[In the message entitled "Re: adviCe on network security report" on Nov 2, 8:54, "J. Oquendo" writes:]
Out of curiousity (and I doubt many will respond publicly to this) how many
people have had success versus failure when dealing with abuse issues. I'm
thinking for every answered message sent to abuse (non autoresponder), one
will likely see more than 7-10 failures. Failures include an autoresponse,
nothing ever done, no response ever returned, a response returned a quarter of
a century later...
I did a study on this a few years ago. I sent out about 20,000 abuse reports,
all by hand, to various network around the world. They all came from this
email address, and were clearly identified as non-robotic, personal messages.
There were "many" bounces.
Less that 5% received any response.
Less than 1% received any action within 30 days.
With apologies to Sean, I know that ISP abuse desks are overworked, and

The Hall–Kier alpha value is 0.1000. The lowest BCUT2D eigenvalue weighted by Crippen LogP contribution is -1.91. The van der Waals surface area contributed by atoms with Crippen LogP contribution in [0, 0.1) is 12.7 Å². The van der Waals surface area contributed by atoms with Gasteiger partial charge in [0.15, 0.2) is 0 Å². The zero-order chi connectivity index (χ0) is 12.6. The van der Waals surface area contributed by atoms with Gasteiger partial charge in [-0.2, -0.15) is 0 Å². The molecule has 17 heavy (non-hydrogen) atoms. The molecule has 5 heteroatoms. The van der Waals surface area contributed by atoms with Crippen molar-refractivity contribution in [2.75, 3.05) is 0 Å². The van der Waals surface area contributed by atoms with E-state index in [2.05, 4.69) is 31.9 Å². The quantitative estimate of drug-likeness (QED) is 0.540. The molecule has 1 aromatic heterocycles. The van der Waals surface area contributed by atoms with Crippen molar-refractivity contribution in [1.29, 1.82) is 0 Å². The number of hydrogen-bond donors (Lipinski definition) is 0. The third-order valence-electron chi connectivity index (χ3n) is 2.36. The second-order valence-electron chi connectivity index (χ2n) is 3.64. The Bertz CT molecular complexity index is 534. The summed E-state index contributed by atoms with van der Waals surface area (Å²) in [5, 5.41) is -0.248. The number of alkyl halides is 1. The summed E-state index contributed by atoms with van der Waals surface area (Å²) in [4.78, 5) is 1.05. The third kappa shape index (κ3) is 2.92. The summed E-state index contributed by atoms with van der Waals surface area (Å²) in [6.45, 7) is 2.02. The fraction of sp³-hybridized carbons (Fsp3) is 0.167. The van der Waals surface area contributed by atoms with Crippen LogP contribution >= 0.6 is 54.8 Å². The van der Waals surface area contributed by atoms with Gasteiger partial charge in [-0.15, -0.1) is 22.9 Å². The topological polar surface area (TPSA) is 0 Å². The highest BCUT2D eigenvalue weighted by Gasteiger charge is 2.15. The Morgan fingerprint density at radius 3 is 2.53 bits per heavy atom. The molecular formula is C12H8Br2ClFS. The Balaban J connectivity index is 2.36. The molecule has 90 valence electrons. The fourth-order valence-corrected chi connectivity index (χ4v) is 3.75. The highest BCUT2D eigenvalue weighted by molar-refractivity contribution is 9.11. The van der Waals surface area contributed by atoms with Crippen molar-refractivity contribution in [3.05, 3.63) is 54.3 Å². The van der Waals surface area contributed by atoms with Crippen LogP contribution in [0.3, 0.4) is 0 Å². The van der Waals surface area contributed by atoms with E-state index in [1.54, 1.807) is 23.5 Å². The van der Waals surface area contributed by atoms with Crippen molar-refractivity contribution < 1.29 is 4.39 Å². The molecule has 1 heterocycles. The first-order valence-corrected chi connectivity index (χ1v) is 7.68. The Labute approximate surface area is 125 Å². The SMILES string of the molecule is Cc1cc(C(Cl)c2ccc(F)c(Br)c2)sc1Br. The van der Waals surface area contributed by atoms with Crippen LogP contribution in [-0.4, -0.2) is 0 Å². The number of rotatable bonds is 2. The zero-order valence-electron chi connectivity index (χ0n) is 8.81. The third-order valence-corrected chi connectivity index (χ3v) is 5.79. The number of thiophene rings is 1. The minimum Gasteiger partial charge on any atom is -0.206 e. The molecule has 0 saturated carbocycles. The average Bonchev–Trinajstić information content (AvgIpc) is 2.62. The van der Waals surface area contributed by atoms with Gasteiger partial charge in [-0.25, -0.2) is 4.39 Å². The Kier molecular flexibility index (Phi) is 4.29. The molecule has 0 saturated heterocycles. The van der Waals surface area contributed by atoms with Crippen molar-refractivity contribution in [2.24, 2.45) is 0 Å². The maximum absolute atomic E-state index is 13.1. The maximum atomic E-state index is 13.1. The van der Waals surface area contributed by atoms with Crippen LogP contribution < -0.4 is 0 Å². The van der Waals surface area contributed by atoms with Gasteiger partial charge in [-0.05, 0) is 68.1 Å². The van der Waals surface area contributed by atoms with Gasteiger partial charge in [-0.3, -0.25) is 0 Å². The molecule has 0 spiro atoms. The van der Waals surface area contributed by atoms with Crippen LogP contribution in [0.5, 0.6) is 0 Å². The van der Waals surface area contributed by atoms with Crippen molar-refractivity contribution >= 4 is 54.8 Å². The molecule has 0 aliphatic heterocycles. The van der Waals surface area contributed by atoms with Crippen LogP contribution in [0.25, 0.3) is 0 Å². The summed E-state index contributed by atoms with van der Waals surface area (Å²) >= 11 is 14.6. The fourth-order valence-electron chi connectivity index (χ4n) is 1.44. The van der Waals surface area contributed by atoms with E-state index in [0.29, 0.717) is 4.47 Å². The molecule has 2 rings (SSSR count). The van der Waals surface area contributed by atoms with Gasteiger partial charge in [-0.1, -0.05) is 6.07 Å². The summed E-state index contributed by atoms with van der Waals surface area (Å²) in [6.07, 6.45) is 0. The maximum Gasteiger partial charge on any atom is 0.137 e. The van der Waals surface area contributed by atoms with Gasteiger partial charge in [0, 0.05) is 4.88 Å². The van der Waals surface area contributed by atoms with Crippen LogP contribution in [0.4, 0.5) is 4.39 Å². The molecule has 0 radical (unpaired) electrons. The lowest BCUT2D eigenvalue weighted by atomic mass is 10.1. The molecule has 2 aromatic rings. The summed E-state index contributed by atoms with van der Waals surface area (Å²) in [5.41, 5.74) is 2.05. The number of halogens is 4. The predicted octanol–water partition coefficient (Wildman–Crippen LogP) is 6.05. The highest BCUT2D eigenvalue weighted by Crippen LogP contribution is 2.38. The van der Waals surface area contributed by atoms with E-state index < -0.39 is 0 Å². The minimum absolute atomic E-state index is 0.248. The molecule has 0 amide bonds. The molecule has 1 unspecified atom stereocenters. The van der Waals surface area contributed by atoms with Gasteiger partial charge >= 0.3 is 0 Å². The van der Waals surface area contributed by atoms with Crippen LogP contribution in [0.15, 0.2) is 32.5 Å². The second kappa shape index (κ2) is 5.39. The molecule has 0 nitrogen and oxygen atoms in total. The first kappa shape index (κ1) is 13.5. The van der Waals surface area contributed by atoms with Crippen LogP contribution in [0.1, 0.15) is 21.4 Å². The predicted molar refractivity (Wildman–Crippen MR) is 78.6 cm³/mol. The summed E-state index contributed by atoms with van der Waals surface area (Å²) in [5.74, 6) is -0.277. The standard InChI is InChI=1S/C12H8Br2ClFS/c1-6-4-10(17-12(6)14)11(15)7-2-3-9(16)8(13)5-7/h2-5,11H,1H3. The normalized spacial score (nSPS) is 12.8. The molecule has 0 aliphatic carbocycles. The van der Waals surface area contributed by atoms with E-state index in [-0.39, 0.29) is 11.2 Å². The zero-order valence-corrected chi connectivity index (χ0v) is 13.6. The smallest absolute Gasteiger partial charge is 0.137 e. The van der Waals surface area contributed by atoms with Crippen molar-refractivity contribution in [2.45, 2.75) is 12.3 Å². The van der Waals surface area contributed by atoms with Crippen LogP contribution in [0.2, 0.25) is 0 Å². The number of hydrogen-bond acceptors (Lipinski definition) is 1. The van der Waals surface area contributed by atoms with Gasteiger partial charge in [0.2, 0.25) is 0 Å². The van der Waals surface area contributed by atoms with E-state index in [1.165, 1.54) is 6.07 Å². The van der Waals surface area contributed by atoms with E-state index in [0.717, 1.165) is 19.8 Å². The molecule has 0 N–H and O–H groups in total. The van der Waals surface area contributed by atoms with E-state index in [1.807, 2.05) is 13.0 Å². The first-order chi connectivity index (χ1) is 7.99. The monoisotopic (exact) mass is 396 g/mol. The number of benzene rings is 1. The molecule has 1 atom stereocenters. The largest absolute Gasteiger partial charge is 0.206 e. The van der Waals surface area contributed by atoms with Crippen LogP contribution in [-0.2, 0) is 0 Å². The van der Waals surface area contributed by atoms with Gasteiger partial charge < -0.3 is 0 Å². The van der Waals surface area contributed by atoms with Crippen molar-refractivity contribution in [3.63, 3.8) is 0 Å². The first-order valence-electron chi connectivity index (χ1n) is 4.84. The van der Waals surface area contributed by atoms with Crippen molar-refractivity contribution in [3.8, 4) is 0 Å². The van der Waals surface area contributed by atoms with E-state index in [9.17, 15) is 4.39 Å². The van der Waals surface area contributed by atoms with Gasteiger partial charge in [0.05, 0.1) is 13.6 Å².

under-empowered. *MANY* of the abuse desks today use spam content filters (!)
on their abuse desks, which certainly cut down on the number of spam reports
they get! However, this is an unacceptable way to run, in my personal
Part of the problem is scale. The industry has not given ISPs the tools to
deal with masses of end user computers. The vast majority of the problems
today are compromised end-user computers. Many ISPs are unaware, even
at the abuse desk level, of the number of compromised computers on
their networks. Some ISPs, the exception rather than the norm, do
take an active role in monitoring their networks, and alerting customers
to unusual behavior. Typically, this is done with custom applications,
usually written in-house.
And yes, the company I work for is working on solutions for this.